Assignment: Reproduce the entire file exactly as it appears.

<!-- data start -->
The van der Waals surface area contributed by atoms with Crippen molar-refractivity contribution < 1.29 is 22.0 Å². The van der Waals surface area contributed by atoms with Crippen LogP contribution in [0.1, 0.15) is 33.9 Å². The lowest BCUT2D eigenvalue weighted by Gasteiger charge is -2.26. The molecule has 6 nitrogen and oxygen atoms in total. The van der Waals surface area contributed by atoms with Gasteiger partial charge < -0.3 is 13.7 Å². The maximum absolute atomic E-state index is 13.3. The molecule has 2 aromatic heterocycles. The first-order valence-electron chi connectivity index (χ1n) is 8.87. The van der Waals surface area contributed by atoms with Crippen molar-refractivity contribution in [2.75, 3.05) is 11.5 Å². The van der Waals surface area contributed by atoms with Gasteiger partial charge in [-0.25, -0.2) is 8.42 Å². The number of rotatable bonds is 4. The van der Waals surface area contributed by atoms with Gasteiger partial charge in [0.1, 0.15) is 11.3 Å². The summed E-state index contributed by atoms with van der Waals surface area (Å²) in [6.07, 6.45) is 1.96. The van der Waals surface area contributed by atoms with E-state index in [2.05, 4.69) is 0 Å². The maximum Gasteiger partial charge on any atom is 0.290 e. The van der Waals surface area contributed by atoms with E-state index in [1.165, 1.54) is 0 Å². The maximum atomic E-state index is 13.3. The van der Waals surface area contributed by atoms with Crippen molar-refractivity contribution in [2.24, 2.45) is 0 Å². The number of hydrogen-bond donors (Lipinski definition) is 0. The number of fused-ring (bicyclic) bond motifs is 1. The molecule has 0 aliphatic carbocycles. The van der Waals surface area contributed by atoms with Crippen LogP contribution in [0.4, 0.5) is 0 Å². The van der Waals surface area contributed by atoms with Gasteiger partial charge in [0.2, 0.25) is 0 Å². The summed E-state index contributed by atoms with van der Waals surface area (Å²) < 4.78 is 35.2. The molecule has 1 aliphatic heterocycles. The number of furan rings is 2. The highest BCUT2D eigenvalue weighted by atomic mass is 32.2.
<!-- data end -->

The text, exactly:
The van der Waals surface area contributed by atoms with Crippen molar-refractivity contribution < 1.29 is 22.0 Å². The van der Waals surface area contributed by atoms with Crippen LogP contribution in [0.1, 0.15) is 33.9 Å². The lowest BCUT2D eigenvalue weighted by Gasteiger charge is -2.26. The molecule has 6 nitrogen and oxygen atoms in total. The van der Waals surface area contributed by atoms with Gasteiger partial charge < -0.3 is 13.7 Å². The maximum absolute atomic E-state index is 13.3. The molecule has 2 aromatic heterocycles. The first-order valence-electron chi connectivity index (χ1n) is 8.87. The van der Waals surface area contributed by atoms with Crippen molar-refractivity contribution in [2.75, 3.05) is 11.5 Å². The van der Waals surface area contributed by atoms with Gasteiger partial charge in [-0.25, -0.2) is 8.42 Å². The number of rotatable bonds is 4. The van der Waals surface area contributed by atoms with Gasteiger partial charge in [0.1, 0.15) is 11.3 Å². The summed E-state index contributed by atoms with van der Waals surface area (Å²) in [6.07, 6.45) is 1.96. The van der Waals surface area contributed by atoms with E-state index in [2.05, 4.69) is 0 Å². The maximum Gasteiger partial charge on any atom is 0.290 e. The van der Waals surface area contributed by atoms with E-state index in [1.165, 1.54) is 0 Å². The maximum atomic E-state index is 13.3. The van der Waals surface area contributed by atoms with Crippen molar-refractivity contribution in [2.24, 2.45) is 0 Å². The number of hydrogen-bond donors (Lipinski definition) is 0. The number of fused-ring (bicyclic) bond motifs is 1. The molecule has 0 aliphatic carbocycles. The van der Waals surface area contributed by atoms with Crippen LogP contribution in [0.4, 0.5) is 0 Å². The van der Waals surface area contributed by atoms with Gasteiger partial charge in [0.2, 0.25) is 0 Å². The summed E-state index contributed by atoms with van der Waals surface area (Å²) < 4.78 is 35.2. The molecule has 1 aliphatic heterocycles. The number of furan rings is 2. The highest BCUT2D eigenvalue weighted by atomic mass is 32.2.